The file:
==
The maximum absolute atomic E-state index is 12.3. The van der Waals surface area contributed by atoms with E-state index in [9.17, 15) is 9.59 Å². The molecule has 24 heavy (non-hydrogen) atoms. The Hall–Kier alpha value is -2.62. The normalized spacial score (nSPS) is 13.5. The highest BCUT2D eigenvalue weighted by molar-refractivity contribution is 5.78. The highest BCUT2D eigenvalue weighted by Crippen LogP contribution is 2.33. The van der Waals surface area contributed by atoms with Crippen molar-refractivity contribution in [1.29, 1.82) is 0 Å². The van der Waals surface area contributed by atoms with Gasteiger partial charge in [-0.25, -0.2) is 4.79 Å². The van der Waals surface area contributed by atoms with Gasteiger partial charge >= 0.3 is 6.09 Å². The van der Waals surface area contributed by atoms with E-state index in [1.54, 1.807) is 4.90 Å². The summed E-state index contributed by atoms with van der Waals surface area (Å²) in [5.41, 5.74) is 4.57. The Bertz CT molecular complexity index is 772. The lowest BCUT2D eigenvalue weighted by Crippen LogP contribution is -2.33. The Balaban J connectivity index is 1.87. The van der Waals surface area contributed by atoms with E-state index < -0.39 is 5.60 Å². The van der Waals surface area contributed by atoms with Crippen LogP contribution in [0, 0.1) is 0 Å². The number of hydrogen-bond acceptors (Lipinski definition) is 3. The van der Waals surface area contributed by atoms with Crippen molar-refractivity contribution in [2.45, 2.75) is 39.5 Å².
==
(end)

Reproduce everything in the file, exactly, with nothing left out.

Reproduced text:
The maximum absolute atomic E-state index is 12.3. The van der Waals surface area contributed by atoms with E-state index in [9.17, 15) is 9.59 Å². The molecule has 24 heavy (non-hydrogen) atoms. The Hall–Kier alpha value is -2.62. The normalized spacial score (nSPS) is 13.5. The highest BCUT2D eigenvalue weighted by molar-refractivity contribution is 5.78. The highest BCUT2D eigenvalue weighted by Crippen LogP contribution is 2.33. The van der Waals surface area contributed by atoms with Crippen molar-refractivity contribution in [1.29, 1.82) is 0 Å². The van der Waals surface area contributed by atoms with Gasteiger partial charge in [-0.25, -0.2) is 4.79 Å². The van der Waals surface area contributed by atoms with Gasteiger partial charge >= 0.3 is 6.09 Å². The van der Waals surface area contributed by atoms with E-state index in [1.54, 1.807) is 4.90 Å². The summed E-state index contributed by atoms with van der Waals surface area (Å²) in [5.41, 5.74) is 4.57. The Bertz CT molecular complexity index is 772. The lowest BCUT2D eigenvalue weighted by Crippen LogP contribution is -2.33. The Balaban J connectivity index is 1.87. The van der Waals surface area contributed by atoms with E-state index < -0.39 is 5.60 Å². The van der Waals surface area contributed by atoms with Crippen LogP contribution in [0, 0.1) is 0 Å². The number of hydrogen-bond acceptors (Lipinski definition) is 3. The van der Waals surface area contributed by atoms with Crippen molar-refractivity contribution in [2.45, 2.75) is 39.5 Å².